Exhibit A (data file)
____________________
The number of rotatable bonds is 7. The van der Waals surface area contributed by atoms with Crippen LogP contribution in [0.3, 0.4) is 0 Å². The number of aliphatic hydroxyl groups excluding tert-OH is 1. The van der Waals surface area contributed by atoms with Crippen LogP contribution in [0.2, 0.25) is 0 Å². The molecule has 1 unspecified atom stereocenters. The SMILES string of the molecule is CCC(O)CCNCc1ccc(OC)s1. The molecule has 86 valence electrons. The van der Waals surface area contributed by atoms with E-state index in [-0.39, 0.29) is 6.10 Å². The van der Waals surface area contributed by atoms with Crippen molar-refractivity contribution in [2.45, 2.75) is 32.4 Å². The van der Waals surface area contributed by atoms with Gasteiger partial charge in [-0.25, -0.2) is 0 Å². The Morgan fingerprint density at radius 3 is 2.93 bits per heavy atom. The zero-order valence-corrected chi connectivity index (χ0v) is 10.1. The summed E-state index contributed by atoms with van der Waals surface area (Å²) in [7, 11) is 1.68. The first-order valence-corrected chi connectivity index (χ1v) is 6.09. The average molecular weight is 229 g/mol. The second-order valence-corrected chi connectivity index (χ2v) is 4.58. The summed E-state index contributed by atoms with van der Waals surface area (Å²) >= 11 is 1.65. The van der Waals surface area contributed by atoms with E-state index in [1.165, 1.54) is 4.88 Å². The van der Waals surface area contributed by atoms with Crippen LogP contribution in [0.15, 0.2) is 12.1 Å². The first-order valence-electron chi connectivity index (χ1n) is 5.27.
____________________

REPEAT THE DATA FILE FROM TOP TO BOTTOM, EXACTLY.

The number of rotatable bonds is 7. The van der Waals surface area contributed by atoms with Crippen LogP contribution in [0.3, 0.4) is 0 Å². The number of aliphatic hydroxyl groups excluding tert-OH is 1. The van der Waals surface area contributed by atoms with Crippen LogP contribution in [0.2, 0.25) is 0 Å². The molecule has 1 unspecified atom stereocenters. The SMILES string of the molecule is CCC(O)CCNCc1ccc(OC)s1. The molecule has 86 valence electrons. The van der Waals surface area contributed by atoms with E-state index in [-0.39, 0.29) is 6.10 Å². The van der Waals surface area contributed by atoms with Crippen molar-refractivity contribution in [2.45, 2.75) is 32.4 Å². The van der Waals surface area contributed by atoms with Gasteiger partial charge in [-0.25, -0.2) is 0 Å². The Morgan fingerprint density at radius 3 is 2.93 bits per heavy atom. The zero-order valence-corrected chi connectivity index (χ0v) is 10.1. The summed E-state index contributed by atoms with van der Waals surface area (Å²) in [7, 11) is 1.68. The first-order valence-corrected chi connectivity index (χ1v) is 6.09. The average molecular weight is 229 g/mol. The second-order valence-corrected chi connectivity index (χ2v) is 4.58. The summed E-state index contributed by atoms with van der Waals surface area (Å²) >= 11 is 1.65. The van der Waals surface area contributed by atoms with E-state index in [1.165, 1.54) is 4.88 Å². The van der Waals surface area contributed by atoms with Crippen LogP contribution in [0.15, 0.2) is 12.1 Å². The first-order valence-electron chi connectivity index (χ1n) is 5.27.